Indian Country by Dorothy M Johnson

September 7, 2014 Leave a comment Go to comments

Indian Country (A Man Called Horse) by Dorothy M Johnson 1953 French title: Contrée indienne (translated by Lili Sztajn)

I started Indian Country because I wanted to read short stories in French between chapters of The Grapes of Wrath which turned out to be difficult to follow with its constant somepin, purty and other spoken words. Contrée indienne is again a book published by Gallmeister. It’s a publisher I’ve already mentioned and I really really like their picks. They’re specialised in American literature and you can see the map of the writers they publish here. I’m a fan, everything I’ve read coming from this collection was excellent. Back to Indian Country, a collection of eleven short stories by Dorothy M. Johnson published in 1953 that includes the following short stories:


Johnson_Contrée_indienneAlthough I’d never heard of Dorothy Johnson, I had heard of her famous The Man Who Shot Liberty Valance. When I started the book, I thought I’d read one short story sandwiched between two chapters by Steinbeck. Big mistake. Dorothy Johnson’s stories are addictive and sound like bedtime stories when you want to say “please, another one. Just one, I promise”.

All the stories are set in the Great Plains. Although not defined in time, most of the stories happen at the arrival of settlers and in the second half of the 19thC. They either describe the settlers’ life (Prairie Kid, Beyond the Frontier or Laugh in the Face of Danger) and the harshness of their living conditions or they explore the interaction between the Whites and the Native Americans. I have absolutely no idea if what Dorothy Johnson describes about Native American customs is accurate. It seemed non-judgemental to me and since she was made honorary member of the Blackfoot tribe, I assume she knew what she was talking about.

The issue of identity is central in this collection of short stories. Through her characters, Dorothy M. Johnson questions the essence of our identity. Who are we? Are we deep in and forever a member of our childhood culture? Can we merge into another culture and live our birth culture behind?

1010_NavajoSeveral stories revolve around the integration of white people in an Indian tribe, temporarily or not. The men or women came to live with the tribe as prisoners and managed to assimilate their culture…or not. In The Unbeliever, Mahlon Mitchell would love to leave behind his white culture to become a Crow in his heart and soul. But he has trouble with the spiritual side of the culture, not that he’s a devoted Christian. He’s at ease among the Crows; he respects their culture and believes they treat old people better than the American society does. Still, he can only state that he remains “white” in his reflexes, ways of thinking and vision of the world. War Shirt is another example. It’s about two brothers, one coming from the East to look for his long lost brother. He’s led to believe that his brother has become a fierce Indian warrior. When they meet, the question is open: is this man his brother although he denies it? Has that man who had been rejected by his father and sent to the new territories turned his back to his past up to the point of pushing back his brother?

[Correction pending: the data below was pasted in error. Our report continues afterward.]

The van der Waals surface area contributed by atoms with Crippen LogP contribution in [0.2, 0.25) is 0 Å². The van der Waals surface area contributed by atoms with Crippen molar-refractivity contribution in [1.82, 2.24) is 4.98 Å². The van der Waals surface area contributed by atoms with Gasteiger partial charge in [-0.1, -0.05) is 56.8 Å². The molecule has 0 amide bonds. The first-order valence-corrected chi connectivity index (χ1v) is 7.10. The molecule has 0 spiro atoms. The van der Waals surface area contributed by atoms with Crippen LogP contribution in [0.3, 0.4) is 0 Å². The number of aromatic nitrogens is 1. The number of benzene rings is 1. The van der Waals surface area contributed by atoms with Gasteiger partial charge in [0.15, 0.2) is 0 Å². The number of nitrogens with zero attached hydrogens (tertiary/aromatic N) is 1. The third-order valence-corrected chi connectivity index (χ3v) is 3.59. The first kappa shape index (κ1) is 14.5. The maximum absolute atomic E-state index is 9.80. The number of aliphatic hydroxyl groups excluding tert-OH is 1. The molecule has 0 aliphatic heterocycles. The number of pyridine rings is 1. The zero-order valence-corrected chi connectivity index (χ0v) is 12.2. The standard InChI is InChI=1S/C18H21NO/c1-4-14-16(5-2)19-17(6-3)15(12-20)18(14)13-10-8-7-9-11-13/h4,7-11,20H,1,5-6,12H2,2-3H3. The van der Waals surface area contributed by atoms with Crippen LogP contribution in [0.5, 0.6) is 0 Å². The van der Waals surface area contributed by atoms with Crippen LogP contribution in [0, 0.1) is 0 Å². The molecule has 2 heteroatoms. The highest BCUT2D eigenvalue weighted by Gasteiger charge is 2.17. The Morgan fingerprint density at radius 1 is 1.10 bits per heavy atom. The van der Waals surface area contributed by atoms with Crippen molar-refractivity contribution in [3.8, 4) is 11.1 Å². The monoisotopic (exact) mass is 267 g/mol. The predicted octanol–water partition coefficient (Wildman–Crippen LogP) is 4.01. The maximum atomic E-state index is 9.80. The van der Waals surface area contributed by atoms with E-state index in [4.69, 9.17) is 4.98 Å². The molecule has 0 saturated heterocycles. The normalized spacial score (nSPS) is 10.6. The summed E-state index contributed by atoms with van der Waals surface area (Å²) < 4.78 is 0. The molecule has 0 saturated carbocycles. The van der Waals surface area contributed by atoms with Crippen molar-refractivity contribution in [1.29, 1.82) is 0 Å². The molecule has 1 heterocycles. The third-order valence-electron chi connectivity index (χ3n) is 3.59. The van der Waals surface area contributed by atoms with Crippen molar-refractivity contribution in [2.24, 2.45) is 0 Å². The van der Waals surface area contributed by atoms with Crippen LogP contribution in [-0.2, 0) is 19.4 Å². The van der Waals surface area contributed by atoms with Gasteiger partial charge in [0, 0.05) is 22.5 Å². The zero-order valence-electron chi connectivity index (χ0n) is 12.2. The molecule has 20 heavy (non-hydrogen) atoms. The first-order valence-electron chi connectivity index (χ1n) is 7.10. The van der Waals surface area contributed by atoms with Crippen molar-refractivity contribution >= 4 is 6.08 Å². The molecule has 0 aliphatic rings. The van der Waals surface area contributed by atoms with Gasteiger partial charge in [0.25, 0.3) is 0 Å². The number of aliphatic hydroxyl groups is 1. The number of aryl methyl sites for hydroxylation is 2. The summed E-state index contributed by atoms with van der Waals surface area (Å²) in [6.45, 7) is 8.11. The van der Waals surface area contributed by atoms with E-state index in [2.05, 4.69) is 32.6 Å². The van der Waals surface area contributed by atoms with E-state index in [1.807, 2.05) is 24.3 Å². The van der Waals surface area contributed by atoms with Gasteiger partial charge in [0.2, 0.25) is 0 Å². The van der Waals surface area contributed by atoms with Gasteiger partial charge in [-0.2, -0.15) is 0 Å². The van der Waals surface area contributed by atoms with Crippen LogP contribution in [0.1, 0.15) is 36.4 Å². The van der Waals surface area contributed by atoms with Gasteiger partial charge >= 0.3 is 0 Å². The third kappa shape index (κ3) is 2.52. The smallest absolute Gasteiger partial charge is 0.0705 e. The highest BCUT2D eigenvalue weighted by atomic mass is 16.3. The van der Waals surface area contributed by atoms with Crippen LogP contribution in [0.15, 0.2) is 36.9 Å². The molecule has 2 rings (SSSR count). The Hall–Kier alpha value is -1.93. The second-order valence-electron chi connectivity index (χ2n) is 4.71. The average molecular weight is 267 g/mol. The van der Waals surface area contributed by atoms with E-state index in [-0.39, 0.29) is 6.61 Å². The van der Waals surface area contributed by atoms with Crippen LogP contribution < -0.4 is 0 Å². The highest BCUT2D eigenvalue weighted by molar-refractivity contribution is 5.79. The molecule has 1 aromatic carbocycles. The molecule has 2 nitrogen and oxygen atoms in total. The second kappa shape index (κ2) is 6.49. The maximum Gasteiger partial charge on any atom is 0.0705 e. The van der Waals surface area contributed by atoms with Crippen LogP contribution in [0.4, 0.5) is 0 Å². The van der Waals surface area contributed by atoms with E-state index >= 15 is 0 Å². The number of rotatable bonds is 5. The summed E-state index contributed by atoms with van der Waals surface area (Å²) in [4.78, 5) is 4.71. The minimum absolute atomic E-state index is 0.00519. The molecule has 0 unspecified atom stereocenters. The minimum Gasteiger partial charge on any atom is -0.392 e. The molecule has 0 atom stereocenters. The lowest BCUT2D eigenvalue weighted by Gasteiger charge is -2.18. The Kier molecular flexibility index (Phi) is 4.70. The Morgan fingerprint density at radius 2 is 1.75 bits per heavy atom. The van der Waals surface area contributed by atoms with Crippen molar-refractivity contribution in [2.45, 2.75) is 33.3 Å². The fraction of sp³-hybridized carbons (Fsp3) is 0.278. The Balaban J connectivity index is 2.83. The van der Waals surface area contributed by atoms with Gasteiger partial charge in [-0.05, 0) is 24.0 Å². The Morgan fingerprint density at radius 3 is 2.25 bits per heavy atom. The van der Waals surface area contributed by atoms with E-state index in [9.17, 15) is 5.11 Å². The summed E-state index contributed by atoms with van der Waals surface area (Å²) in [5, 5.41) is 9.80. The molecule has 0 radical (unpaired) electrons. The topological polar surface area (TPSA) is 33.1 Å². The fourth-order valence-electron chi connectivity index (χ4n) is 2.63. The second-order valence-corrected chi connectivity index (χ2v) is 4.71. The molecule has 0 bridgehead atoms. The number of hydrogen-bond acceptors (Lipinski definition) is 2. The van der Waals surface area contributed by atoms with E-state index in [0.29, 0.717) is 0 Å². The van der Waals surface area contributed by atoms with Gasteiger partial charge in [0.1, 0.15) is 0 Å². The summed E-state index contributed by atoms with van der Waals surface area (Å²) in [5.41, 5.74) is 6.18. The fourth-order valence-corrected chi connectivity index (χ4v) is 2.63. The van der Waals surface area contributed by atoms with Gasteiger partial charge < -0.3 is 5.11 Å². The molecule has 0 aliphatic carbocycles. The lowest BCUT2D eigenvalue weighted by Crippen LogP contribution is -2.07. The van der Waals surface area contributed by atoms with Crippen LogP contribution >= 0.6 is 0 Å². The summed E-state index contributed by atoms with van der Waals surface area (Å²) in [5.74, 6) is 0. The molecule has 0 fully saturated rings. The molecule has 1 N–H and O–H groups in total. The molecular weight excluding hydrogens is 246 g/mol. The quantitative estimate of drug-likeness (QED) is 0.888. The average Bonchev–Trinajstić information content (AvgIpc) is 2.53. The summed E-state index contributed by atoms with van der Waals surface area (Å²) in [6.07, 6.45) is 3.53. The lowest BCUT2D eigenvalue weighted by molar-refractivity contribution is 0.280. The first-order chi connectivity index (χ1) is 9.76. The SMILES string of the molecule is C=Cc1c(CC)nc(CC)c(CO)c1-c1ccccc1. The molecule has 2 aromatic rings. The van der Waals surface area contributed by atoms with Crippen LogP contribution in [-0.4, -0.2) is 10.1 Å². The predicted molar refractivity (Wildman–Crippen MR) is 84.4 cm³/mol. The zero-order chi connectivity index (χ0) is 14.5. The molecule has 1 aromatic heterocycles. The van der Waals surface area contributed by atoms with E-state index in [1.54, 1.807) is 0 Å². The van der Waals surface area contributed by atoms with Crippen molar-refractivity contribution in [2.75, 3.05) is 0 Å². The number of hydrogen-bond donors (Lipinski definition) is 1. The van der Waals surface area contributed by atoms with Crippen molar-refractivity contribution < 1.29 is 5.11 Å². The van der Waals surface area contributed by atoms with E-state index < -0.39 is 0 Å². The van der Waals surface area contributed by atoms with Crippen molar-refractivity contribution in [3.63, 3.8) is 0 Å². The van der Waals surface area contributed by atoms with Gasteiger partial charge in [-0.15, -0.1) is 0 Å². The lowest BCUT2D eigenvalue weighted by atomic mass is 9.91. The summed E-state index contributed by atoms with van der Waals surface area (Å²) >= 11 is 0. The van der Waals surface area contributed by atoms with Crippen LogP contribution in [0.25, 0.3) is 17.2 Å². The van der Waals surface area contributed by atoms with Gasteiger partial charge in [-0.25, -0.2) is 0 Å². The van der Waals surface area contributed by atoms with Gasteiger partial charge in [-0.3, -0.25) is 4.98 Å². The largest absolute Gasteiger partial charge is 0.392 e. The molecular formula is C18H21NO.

Another side of the identity quest is: can we reinvent ourselves? As a Native American, as a mountain man, as a farmer. Are the new territories of the West an opportunity to become someone else? Is it even possible?

And above all, are we only the sum of our actions? This idea is explored in The Man Who Shot Liberty Valance or in Warrior’s Exile, where Smoke Rising is not considered as a man because he never had his vision and never killed an enemy. He’s a nonentity. Dorothy M. Johnson shows that both culture value bravery and the capacity to kill as an abacus to measure the value of a man. Basically, the identity of a man is based upon violence. Do I sense a feminist criticism here? Since Ms Johnson prided herself for her independence after a nasty marriage, I can’t help wondering if she purposely put this forward.

Although Dorothy M. Johnson doesn’t hide the violence among settlers and between the settlers and the Native Americans, her tone is moderate and the stories never too harsh. The times are difficult and dangerous but there’s hope. I’ve also read Close Range: Wyoming Stories by Annie Proulx and her vision of the time is a lot darker. People die in horrible conditions, the weather is deathly, the settlers are isolated from one another. When you read Proulx, you realise that what she writes is totally plausible and that make the short stories even more unsettling. One mistake can cost you your life. Make the wrong decision and you freeze to death. Johnson is not that dramatic but sounds plausible too.

Oddly, Indian Country is out-of-print in English but used copies are available. I understand that westerns are out-of-fashion but it’s not a reason to dismiss Dorothy M. Johnson as a writer. Luckily, there are always libraries and I’ve heard they’re quite good in America.